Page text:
Now is the time of year during which observers love to obsess over the enormous contracts doled out to top major league free agents like CC Sabathia ("His contract exceeds the GDP of the Marshall Islands!") and Mark Teixeira ("He'll be able to buy every man, woman and child in the United States a can of Diet Dr. Pepper!"). And yet, as in any free market, there will be bargains to be had -- players who, often because of their age or injury history (and frequently both), will outperform the dollars that they sign for. Last winter, for example, the Rangers spent $5 million for one year's service from Milton Bradley, he of the questionable health and behavior; Bradley led the AL in OPS (.999). Here are ten currently available free agents who could handsomely reward the teams that take a risk on them:
Overlooked in the frequent discussions of his decline is that he's still a very productive player; he ranked 13th in the American League in OPS in 2008 -- ahead of Justin Morneau and MVP Dustin Pedroia -- and eighth in home runs. The Yankees, in fact, might regret not picking up his $22 million option, especially after they see what he does for the team that signs him, possibly the A's.
The Big Unit, now 45 years old, quietly had a fine, and healthy, season for the Diamondbacks in 2008: he made 30 starts and ranked 22nd in the majors in strikeouts, with 173. He's not what he once was, but that doesn't mean he won't be an effective starter for, say, the Giants, who could have one of the game's better rotations in 2009.
We know Crede's back is a problem, and its continuing balkiness, which has limited him to just 144 games over the past two seasons, will be priced into whatever contract he receives. That will make him worth the risk to a team like the Twins, who could use his above-average power and terrific defensive ability at third base.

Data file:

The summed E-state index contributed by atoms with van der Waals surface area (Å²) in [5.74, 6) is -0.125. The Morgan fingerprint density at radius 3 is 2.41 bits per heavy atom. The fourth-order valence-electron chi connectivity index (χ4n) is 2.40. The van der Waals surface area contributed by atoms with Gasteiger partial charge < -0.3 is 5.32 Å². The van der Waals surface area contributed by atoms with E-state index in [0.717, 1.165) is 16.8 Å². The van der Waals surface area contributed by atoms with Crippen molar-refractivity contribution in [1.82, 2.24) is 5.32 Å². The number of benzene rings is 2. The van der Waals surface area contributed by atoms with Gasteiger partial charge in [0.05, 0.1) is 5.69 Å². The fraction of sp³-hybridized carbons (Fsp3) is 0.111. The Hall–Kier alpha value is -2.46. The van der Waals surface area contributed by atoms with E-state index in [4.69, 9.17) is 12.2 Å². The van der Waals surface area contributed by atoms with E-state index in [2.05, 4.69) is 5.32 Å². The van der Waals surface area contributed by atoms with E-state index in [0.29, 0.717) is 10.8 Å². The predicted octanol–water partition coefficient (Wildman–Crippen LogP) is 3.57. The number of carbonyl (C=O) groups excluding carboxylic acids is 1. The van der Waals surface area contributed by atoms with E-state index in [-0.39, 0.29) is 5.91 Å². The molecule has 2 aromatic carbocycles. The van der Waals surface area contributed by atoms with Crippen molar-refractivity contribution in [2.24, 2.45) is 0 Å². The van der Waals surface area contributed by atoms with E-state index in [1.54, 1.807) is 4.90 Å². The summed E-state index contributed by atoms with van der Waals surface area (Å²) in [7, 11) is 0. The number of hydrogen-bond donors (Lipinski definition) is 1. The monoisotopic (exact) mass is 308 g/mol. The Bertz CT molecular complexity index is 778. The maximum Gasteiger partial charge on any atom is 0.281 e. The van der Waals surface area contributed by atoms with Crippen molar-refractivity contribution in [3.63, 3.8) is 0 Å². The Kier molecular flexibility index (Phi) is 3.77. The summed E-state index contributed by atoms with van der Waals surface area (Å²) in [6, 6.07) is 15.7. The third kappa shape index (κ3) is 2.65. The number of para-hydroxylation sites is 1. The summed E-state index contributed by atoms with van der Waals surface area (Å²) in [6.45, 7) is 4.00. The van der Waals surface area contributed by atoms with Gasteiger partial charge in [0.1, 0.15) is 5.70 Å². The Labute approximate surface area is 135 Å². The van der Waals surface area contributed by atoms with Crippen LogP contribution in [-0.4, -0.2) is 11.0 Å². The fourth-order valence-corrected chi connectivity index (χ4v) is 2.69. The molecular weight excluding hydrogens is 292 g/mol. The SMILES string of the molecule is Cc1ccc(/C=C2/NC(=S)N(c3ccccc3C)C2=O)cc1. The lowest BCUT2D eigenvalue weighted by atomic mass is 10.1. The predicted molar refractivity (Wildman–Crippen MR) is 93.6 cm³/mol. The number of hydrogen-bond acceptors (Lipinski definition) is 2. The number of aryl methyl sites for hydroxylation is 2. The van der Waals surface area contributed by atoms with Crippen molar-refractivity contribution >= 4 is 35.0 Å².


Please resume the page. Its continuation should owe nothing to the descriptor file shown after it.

Every team could find a place for a player like Uribe, a guy with reasonable power (he hit 48 home runs over the past three seasons) who can play anywhere in the infield. The Royals, for instance, could make him their everyday second baseman, and not think twice about it.
The former top prospect with the Orioles is coming off one of the finest years of his career -- he hit .326 as a Cincinnati Red. That's usually something of which to be wary ("Contract year!," etc.), but not so much with Hairston, as it probably only raised his earning potential from "negligible" to "very low." He'll hit for average, he'll steal some bases and he'll play everywhere -- quite possibly for the Reds, once again.
It was only two summers ago that the Dodgers thought enough of the former NBA power forward that they traded for him in order to bolster their rotation for a playoff run. He's struggled ever since, but found some success last year after the Marlins made him a reliever (3.03 ERA in 17 appearances). A team like the Blue Jays could try him as a very, very low cost No. 5 starter -- and they could always trade him to the Raptors, should things not work out.
The 31-year old Bloomquist simply cannot hit home runs: he has a total of six in his 7-year major league career, all of which he spent with the Mariners. He can do lots of other things pretty well (he plays every position but pitcher and catcher, he's fairly nimble on the bases, etc.), and that versatility reportedly has the Red Sox interested.
He had two good starts and one bad one in his three-game audition with the Tigers last September, and now will likely merit a one-year deal in which he'll try to prove that he really is recovered from shoulder surgery. Mets GM Omar Minaya is reportedly interested in giving him the chance -- and why not?
Anderson's market value has taken a real hit because of the glut of superior corner outfielders on the market (Bobby Abreu, Pat Burrell, Adam Dunn, etc.), and because of the fact that he's now 36 years old. But he's also never hit lower than .280 in his 14 full big league seasons, all with the Angels, and he has hit at least 14 home runs and topped 75 RBI for 11 straight years. In other words, signing him is a very low-risk proposition, and one which the Braves might be happy to accept.